Special bonuses for Russian students in this reader are the vocabulary lists that are included at the start of every chapter, and the parallel texts in Russian and English that help with comprehension.

“First Russian Reader for Students”

russian readers

This reader, from the same team behind the book above, is intended for beginners and also uses the ALARM method. It organizes vocabulary by topic throughout the book—the words are then used in stories that are written in Russian and translated in English.

The stories have a question-and-answer portion that rephrases the content and helps you reinforce what you’re learning to make the process more effective.

You’ll also find an accompanying audio track, which can be downloaded here.

“Practical Russian Reader Vol. 1: Short Stories in Russian for Intermediate Students”

russian readers

As you advance in your knowledge of the Russian language, you can move on to readers created for intermediate students. This collection includes 16 short stories that make the process a bit more challenging than the previous readers.

This version does include a vocabulary list prior to each story as well as help with learning grammar, but it doesn’t have parallel texts in English. The author wants you to study the vocabulary and learn its meaning in order to get the gist of the Russian content for yourself without relying on your native language.

This one also offers question and answer exercises that allow students to test themselves in their newfound knowledge.

“Russian Folk Tales”

russian readers

Folk tales are an important part of any culture. They speak about that country’s history, morals and beliefs. By reading folk tales, you can often learn more about Russians than you would from a traditional textbook.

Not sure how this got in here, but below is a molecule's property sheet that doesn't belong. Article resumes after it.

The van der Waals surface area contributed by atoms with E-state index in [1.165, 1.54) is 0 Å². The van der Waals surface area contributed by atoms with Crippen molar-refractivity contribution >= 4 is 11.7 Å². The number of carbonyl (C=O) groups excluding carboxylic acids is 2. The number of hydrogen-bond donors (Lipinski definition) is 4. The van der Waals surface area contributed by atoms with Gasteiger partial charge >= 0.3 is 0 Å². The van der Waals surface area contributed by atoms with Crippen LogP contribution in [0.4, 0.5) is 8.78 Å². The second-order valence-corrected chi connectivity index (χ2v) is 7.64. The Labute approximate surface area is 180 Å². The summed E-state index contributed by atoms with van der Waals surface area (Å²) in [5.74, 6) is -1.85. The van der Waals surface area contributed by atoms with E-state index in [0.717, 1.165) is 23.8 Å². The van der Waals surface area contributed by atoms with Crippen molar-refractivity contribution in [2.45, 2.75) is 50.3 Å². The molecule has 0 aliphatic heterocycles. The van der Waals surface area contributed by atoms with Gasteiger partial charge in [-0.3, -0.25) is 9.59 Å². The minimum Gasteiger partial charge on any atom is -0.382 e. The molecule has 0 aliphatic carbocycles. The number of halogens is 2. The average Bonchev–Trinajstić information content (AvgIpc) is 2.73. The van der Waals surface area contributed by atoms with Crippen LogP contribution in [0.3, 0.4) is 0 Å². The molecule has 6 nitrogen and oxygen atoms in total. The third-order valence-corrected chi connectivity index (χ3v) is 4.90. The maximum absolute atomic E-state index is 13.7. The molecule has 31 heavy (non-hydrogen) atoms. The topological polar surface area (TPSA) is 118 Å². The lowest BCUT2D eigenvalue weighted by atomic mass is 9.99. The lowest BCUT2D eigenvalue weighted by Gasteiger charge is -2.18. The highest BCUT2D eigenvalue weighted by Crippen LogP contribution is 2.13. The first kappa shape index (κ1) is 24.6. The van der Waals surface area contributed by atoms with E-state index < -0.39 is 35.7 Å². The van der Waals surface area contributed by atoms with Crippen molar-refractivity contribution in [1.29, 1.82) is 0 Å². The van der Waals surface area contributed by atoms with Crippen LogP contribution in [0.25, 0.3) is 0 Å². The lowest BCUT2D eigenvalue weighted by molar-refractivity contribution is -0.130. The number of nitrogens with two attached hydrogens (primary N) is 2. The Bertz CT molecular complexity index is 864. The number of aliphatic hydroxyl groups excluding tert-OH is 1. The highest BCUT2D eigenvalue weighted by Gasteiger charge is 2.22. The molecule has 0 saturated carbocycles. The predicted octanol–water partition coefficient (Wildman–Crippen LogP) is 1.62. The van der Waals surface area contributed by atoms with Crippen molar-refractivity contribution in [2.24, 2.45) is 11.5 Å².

This intermediate reader includes six classic and modern tales, but in a format suited for learning the Russian language as a foreigner. The words have stress marks so that you can properly pronounce those long Russian words, and the text includes a vocabulary list as well as review questions after each chapter.

Check out Russia’s most beloved folk tales, such as “Царевна-Лягушка” (“The Frog Princess”), about a frog that outperforms two human women in a competition to marry a prince. Or, “Конёк-Горбунок” (“The Little Humpbacked Horse”), which tells the story of a magical humpbacked horse who helps a simple young boy go through a myriad of adventures until he becomes a handsome, successful young man and falls in love with a beautiful maiden.

The content is organized with a few paragraphs of Russian-only text with the main vocabulary in bold. Then, a word key follows with English translations—this combination repeats throughout the book.

“Who Will Go to Krasnoyarsk?”

russian readers

Written by an experienced Russian tutor, this reader is designed for intermediate to advanced students of Russian. Its focus is to teach readers grammar, with an emphasis on prepositions and motion verbs.

The dual-language book will help you formulate proper cases and use the right endings for your adjectives and nouns. To familiarize you with how to properly form prepositions, the book showcases them in different contexts.